dynamic that also influences interpersonal relationships and life circumstances. Race, likegender, is part of a socially constructed hierarchy that is unfixed, historical, and fluid (Omi and Winant; West and Zimmerman). Whiteness is defined by feminist and sociologist Ruth Frankenberg as “alocation of structural advantage, of race privilege. Second, it is a “standpoint”,a place from which white people look at ourselves, at others and at society. Third “whiteness”refers to a set of cultural practices that are usually unmarked and unnamed”(1). Philosopher Linda Martín Alcoff argues that race discourse should encompass multipleracisms because the treatment of different groups is often related to their specific, localized context (122). Andrea Smith, co-founder of anti-violence organization INCITE!, explains thatthere are three main pillars of white supremacy within the U.S. She explains that anti-Blackness “anchors” capitalism, the genocideof Indigenous peoples supports settler colonialism, and orientalism upholds war (56-57). Racial projects of minoritization serve to uphold the United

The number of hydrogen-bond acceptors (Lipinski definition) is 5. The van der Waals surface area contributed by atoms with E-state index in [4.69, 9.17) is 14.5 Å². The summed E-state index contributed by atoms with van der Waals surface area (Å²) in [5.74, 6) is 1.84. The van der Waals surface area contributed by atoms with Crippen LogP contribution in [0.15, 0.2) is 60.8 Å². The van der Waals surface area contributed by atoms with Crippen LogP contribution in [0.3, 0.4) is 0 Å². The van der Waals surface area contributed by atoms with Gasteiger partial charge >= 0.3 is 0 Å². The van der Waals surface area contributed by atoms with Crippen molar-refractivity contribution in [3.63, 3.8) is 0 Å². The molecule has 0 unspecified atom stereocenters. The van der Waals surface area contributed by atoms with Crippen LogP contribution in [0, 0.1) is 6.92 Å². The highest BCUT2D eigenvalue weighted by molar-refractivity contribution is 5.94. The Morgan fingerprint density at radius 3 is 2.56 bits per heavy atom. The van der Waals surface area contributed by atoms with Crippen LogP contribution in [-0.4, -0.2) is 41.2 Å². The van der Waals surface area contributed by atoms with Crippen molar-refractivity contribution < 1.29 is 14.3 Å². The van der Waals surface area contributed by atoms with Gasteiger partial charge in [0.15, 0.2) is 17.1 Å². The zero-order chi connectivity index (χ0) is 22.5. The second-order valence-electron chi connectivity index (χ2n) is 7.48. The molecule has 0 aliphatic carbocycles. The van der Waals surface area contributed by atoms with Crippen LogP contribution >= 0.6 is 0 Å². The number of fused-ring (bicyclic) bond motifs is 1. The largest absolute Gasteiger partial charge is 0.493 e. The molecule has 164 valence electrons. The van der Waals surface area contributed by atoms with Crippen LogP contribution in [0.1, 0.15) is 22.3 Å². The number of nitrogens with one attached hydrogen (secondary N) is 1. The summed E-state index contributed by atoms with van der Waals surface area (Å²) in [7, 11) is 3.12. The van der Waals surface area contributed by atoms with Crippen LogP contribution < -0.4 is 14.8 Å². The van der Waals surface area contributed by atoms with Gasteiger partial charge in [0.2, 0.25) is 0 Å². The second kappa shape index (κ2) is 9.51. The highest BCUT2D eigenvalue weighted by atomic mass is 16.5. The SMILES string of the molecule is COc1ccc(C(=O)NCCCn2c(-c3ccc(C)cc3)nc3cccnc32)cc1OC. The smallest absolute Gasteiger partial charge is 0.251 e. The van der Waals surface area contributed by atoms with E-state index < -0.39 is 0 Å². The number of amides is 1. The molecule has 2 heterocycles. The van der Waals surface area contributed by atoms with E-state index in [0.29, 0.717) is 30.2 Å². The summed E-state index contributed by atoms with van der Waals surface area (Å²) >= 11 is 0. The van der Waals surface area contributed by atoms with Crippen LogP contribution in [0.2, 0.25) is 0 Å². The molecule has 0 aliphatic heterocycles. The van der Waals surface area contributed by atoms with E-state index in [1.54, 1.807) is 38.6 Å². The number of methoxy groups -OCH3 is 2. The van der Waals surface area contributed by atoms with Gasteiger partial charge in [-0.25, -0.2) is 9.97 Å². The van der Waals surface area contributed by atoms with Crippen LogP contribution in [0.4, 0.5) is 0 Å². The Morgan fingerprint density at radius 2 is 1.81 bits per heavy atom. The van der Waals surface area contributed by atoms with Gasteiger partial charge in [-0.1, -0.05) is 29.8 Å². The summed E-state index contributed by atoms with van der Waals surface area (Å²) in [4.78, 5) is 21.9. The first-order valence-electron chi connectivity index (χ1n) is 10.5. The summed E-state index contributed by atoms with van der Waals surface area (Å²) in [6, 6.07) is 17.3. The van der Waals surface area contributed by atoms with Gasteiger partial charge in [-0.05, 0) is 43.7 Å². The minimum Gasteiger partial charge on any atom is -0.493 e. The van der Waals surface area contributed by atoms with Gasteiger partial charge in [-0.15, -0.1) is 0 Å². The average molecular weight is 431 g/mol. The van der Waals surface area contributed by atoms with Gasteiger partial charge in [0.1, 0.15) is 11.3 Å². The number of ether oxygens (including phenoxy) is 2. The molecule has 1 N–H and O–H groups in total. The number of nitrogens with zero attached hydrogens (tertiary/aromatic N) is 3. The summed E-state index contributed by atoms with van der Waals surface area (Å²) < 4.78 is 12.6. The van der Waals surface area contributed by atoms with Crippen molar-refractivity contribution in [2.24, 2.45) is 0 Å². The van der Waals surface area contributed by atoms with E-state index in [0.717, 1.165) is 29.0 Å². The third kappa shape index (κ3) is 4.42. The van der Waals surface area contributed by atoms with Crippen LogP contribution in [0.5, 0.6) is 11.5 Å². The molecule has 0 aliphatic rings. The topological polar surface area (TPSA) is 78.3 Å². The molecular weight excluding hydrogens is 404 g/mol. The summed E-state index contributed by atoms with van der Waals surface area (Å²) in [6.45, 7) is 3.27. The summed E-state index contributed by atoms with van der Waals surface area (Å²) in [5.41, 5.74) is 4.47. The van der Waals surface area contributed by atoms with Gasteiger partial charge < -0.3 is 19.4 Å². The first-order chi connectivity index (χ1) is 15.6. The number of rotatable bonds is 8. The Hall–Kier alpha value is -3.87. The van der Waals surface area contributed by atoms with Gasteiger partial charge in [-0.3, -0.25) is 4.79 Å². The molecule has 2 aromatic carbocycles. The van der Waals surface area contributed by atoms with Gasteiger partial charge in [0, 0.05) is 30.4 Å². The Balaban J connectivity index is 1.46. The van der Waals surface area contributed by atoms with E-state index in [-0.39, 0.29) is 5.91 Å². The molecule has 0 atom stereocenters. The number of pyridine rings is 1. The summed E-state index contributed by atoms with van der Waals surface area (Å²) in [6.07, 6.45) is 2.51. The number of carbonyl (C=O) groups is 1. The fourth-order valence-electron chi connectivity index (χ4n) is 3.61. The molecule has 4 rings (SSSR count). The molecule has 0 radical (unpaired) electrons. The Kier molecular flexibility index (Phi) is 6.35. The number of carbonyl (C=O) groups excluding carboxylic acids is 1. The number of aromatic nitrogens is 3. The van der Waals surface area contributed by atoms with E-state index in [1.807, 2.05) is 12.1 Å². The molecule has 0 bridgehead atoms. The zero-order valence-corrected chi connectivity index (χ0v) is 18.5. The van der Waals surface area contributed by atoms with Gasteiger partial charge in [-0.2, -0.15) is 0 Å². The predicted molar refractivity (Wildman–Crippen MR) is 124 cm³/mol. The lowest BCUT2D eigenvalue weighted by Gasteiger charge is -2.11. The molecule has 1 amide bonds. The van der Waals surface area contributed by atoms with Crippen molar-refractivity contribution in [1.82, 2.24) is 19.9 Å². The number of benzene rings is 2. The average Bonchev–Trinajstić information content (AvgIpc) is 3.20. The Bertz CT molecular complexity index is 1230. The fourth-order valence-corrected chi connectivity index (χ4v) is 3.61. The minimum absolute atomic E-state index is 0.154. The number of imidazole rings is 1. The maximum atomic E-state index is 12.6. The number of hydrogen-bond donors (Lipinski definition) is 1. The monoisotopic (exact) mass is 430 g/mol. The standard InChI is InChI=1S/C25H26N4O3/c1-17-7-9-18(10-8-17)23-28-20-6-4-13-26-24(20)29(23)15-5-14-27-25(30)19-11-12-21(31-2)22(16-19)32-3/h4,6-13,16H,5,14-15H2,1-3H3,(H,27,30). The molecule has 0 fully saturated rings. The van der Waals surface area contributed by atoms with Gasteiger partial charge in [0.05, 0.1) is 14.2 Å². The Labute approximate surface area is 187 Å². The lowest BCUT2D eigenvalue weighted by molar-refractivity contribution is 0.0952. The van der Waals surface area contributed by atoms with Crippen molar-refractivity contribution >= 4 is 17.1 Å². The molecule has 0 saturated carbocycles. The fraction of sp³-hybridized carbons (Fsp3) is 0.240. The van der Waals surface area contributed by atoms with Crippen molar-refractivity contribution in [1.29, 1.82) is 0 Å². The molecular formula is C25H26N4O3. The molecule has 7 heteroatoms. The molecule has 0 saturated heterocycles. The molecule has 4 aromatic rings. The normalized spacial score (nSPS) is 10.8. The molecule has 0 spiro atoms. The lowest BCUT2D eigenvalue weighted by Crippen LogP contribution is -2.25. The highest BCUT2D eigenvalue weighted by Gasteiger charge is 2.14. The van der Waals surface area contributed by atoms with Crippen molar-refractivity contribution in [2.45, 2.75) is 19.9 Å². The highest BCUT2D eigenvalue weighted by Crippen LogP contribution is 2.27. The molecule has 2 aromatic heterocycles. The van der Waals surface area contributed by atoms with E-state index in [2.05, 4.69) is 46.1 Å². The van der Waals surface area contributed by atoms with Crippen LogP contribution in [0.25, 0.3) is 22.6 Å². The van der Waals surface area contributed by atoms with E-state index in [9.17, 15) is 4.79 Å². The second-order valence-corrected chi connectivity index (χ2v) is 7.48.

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5 States’systemic white supremacy. Within this report, I focus heavily on Black women’sresponses to racism and sexism but this is not intended to promote a false Black and white binary perspective of race and racism. Alcoff explains that it can be difficult to critique this popular misunderstanding of U.S. race relations because of our context of overwhelming anti-Blackness. However, not only does the binary fail to incorporate racialized communities that fall outside of the Black or white dichotomy, it is also necessary to understand the many different ways thatracism is manifested in order to address anti-Blackness (121).